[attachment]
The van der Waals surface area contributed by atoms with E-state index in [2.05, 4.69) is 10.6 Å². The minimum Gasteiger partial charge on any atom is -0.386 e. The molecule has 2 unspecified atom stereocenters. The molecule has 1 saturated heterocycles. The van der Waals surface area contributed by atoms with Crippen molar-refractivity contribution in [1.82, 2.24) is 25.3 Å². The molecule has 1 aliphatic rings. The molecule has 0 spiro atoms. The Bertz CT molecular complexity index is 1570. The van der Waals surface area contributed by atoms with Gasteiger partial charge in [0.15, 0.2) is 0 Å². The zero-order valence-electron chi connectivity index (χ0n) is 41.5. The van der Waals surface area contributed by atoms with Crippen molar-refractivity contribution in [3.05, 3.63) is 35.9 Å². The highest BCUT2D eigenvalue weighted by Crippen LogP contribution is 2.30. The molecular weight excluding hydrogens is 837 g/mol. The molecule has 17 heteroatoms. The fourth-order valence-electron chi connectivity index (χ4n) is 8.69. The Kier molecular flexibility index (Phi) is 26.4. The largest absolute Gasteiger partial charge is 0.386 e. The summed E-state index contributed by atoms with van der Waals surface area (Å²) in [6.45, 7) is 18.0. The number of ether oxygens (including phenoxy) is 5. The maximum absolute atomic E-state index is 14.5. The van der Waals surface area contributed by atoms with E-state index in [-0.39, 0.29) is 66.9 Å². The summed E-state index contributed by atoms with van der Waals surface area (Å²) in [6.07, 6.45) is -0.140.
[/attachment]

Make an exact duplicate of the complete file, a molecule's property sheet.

The van der Waals surface area contributed by atoms with E-state index in [2.05, 4.69) is 10.6 Å². The minimum Gasteiger partial charge on any atom is -0.386 e. The molecule has 2 unspecified atom stereocenters. The molecule has 1 saturated heterocycles. The van der Waals surface area contributed by atoms with Crippen molar-refractivity contribution in [1.82, 2.24) is 25.3 Å². The molecule has 1 aliphatic rings. The molecule has 0 spiro atoms. The Bertz CT molecular complexity index is 1570. The van der Waals surface area contributed by atoms with Gasteiger partial charge in [0.15, 0.2) is 0 Å². The zero-order valence-electron chi connectivity index (χ0n) is 41.5. The van der Waals surface area contributed by atoms with Crippen molar-refractivity contribution in [3.05, 3.63) is 35.9 Å². The highest BCUT2D eigenvalue weighted by Crippen LogP contribution is 2.30. The molecular weight excluding hydrogens is 837 g/mol. The molecule has 17 heteroatoms. The fourth-order valence-electron chi connectivity index (χ4n) is 8.69. The Kier molecular flexibility index (Phi) is 26.4. The largest absolute Gasteiger partial charge is 0.386 e. The summed E-state index contributed by atoms with van der Waals surface area (Å²) in [6.45, 7) is 18.0. The number of ether oxygens (including phenoxy) is 5. The maximum absolute atomic E-state index is 14.5. The van der Waals surface area contributed by atoms with E-state index in [-0.39, 0.29) is 66.9 Å². The summed E-state index contributed by atoms with van der Waals surface area (Å²) in [6.07, 6.45) is -0.140.